What genres do you read?
Nonfiction, romance, mainstream.
What other genres do you see yourself writing?
My next published work will be a mainstream woman in jeopardy novel that takes place on the Hawaiian Islands. It's already completed but awaits the final edit. It's called "Pele's Fire" because Pele, goddess of volcanoes, is an integral part of the story. I had fun writing an original legend
about Pele and her Lover, but I hasten to add that I wrote with great
reverence and respect.
What do you see yourself doing in 10 years?
More writing (I figure I must live to be 104 and healthy in order to get half done on my To-Do List :), but I hope long before ten years have passed that I am making enough income to hire others to do the other jobs necessary to keep my site popular and growing.
Do you see yourself ever not writing?
In a word - nope!
What books do you have planned in the near future?
I've already told you about "Pele's Fire." Then there's a romance ready for final editing called "The Power To Love." I'm doing on about Native Americans and past lives. And I have plans for many more textbooks for Parents to give their Child the skills for school success; books that compliment my text "Teach Me, I'm Yours: If You Want Your Child To Be Smart, You Be The First Teacher!"
How did you get started writing?
I think I always did compose stories. I have always been comfortable with words. If you mean when did I start trying to get published, that would be from my teens onward. My husband Bill would ask me how I could keep getting rejected time and again without giving up and moving on to something else. Finally, one day I gave that question serious thought and had my answer: I would die a little if I didn't keep writing.
What age were you when you started to write?
My mother saved scraps of poetry from the time I was seven or eight. I have always had this huge imagination and used it all the time, although I may not have always written down my stories. I suppose I seriously knew I would be a writer by the age of fourteen years.
When is your next book due?
I anticipate publication of the romance sometime in April or May. I haven't yet decided if I want to publish it first as a series.
Was there any author or authors that helped you get your start in writing, or helped you break into the field?
I already told you about Iris, but that was after the fact. Basically, I am a tenacious, hard-working writer who never, never, never, ever gives up! I also discovered that I enjoy writing humor, even in the romance novels. As it turned out that was a totally appreciated and sought after skill and my key to many Bantam sales. As far as helping or mentoring, that has been my privilege to do so. Writing can be a very lonely business, but if one has a mentor, then one is never alone. I always look for opportunities to encourage talent. It's very important to be useful and to pass on lessons learned in the business.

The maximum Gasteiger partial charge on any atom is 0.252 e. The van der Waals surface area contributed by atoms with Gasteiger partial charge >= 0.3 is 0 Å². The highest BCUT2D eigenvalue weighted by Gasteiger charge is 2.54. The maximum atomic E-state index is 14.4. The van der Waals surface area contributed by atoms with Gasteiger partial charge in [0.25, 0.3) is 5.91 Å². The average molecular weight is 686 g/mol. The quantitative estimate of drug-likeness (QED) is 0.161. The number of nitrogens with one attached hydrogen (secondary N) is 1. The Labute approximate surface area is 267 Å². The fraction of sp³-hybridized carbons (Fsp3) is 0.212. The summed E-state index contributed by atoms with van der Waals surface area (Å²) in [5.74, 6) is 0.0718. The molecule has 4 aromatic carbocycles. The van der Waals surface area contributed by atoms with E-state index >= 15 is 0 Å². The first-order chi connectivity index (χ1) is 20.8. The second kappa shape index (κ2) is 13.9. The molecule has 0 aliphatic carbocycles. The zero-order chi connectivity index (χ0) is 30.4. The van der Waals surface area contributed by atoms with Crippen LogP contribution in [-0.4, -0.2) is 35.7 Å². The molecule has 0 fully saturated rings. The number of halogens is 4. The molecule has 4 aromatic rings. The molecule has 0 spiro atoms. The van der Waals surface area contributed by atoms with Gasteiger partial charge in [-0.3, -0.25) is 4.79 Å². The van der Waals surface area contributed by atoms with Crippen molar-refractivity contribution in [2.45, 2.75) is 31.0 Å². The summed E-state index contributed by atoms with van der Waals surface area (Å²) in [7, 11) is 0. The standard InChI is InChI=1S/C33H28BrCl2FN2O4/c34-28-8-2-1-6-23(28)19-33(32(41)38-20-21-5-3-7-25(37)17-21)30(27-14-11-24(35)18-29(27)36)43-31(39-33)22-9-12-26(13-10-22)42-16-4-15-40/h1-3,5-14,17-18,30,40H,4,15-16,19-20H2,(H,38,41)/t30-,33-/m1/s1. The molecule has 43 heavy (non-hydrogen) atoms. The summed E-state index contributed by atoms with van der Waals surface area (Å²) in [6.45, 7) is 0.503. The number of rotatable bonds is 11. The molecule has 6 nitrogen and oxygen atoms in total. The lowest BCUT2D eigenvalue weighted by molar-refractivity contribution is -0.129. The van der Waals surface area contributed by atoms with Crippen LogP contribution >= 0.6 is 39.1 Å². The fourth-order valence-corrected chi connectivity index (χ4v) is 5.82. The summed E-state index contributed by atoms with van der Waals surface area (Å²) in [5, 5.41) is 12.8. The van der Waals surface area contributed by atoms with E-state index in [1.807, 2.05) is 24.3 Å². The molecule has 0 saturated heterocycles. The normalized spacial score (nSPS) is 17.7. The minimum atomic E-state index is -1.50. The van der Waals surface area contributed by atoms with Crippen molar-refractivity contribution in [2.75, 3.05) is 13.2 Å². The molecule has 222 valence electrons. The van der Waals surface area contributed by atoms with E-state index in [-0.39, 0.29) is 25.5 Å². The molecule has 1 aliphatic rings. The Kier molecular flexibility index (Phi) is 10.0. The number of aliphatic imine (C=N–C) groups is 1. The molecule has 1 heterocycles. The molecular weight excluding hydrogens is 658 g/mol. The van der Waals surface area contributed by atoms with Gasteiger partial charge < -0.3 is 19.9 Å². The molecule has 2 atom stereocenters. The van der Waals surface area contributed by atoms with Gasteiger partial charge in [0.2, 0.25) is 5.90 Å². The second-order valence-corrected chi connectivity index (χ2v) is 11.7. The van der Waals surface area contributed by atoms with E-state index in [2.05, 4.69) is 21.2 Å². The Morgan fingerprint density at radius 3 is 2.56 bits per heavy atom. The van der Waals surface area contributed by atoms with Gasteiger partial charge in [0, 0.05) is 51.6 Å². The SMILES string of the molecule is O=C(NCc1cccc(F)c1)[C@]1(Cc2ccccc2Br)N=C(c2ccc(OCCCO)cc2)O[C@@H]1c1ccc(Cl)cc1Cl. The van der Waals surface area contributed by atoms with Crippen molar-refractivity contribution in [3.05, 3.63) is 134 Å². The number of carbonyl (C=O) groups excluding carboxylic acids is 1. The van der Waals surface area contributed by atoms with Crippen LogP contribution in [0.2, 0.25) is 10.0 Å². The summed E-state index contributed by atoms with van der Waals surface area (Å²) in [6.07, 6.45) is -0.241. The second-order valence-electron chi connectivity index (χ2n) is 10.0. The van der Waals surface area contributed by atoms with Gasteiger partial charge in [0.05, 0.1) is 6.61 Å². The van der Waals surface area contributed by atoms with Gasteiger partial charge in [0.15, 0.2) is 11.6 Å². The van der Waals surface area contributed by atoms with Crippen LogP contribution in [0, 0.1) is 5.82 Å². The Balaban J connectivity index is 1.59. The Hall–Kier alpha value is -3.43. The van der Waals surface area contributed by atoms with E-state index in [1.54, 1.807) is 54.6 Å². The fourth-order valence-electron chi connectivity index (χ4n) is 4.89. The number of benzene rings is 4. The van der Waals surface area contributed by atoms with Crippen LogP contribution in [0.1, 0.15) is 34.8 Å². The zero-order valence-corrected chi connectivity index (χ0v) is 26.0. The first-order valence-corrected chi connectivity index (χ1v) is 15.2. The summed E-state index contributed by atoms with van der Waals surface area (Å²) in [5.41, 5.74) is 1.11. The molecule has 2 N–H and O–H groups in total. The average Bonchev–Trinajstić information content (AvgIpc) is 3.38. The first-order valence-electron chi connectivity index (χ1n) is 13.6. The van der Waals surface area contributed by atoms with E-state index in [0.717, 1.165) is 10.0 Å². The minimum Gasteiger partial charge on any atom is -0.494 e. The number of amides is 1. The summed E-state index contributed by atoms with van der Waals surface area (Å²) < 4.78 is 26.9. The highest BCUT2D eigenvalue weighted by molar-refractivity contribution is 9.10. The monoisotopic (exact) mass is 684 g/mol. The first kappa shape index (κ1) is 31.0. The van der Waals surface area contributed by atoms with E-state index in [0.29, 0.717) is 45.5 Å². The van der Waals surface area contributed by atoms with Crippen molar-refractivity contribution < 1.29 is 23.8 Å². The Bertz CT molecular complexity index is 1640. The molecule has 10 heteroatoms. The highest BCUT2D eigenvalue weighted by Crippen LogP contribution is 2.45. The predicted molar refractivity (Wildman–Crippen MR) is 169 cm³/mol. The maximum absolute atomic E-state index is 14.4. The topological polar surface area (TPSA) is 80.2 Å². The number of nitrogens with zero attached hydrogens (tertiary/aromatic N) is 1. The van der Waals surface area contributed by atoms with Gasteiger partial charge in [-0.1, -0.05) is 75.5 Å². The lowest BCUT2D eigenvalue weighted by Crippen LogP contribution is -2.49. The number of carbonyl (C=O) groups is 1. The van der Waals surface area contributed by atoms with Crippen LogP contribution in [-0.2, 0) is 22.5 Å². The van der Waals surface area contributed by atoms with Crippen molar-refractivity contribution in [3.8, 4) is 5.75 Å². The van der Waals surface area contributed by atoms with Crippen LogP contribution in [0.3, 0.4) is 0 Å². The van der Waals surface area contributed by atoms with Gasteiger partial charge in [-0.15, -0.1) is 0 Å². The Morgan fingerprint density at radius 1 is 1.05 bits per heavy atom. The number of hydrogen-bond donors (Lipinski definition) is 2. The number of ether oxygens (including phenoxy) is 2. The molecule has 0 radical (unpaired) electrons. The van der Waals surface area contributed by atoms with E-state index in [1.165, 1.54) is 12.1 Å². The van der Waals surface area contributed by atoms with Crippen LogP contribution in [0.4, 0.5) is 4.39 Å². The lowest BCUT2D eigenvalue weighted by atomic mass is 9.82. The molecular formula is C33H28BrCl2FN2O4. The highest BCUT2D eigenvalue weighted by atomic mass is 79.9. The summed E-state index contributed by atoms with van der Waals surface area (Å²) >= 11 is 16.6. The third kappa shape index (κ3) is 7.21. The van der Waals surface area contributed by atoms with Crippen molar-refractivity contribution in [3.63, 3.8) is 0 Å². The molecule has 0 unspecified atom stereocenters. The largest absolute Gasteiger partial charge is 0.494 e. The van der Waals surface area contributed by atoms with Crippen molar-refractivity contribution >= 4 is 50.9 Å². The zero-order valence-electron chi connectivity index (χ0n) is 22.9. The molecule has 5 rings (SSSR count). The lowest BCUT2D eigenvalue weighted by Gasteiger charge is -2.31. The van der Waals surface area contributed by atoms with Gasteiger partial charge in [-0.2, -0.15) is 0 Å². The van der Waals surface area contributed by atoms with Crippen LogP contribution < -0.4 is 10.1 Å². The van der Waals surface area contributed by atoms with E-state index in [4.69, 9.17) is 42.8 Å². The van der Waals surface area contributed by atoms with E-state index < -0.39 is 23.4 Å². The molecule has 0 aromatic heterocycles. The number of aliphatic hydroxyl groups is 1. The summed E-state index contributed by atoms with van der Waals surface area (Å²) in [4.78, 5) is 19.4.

What do you feel makes your books unique or stand out from others in your genre?
Like all writers who work hard at their craft, I strive to spin a story that causes the reader to willingly suspend reality and join me. I can write funny. But I can also make you weep. If you can read the last chapter of The Light Side and not weep I'll give you double your money back! Basically, I would answer this way: I write from my heart and it connects with the heart of my reader.
What made you choose the genres you write?
I started out writing for children and then for parents. I wanted to bankroll a new text for parents and didn't have the funds so a neighbor dared me to write a romance. I had never read a romance but began to study and to write. It took four books before publication. I had to do it, you see... it was a double dare!
I don't actually choose genres, Carol. I don't often fit into those molds anyway. That's why I write electronically. Nobody can tell me what to write or when or for whom. I'm a professional so I don't get off the track easily; thus, I continue to write what I hope are considered good stories that are appreciated by an intelligent reader who also doesn't need genre definitions.
Do you have a special subgenre?
I don't even know how to answer this one. When I write a romance, you can bet it will be what's known in the business as a Sizzler. And it will be contemporary. When I write bigger stories they may be sagas or mainstream or single title which, in my mind, doesn't say much more than they are bigger books.
When I write stories for children, and then I decide to make it interactive, would that be a subgenre of stories for children? I just don't know the answer, Carol.
Do you have a favorite place you like to write?
Quiet is the first order of business. Then I usually curl up in the corner of the great room sofa and write longhand. By writing longhand I keep all my impulses on the right side of the brain, where Imagination and my Muse lives.
In what order do you write? For example starting beginning to end, combining parts, in random order or in development cycle?
In small contemporary novels:
I know the grabber - the first scene that reaches out to grab the reader's attention.
I know the kicker - the last scene that will provide some surprise but give a pleasant feeling as the story closes.
And I have a scrap of paper with numbers one to ten and a few words which denote how the story unfolds.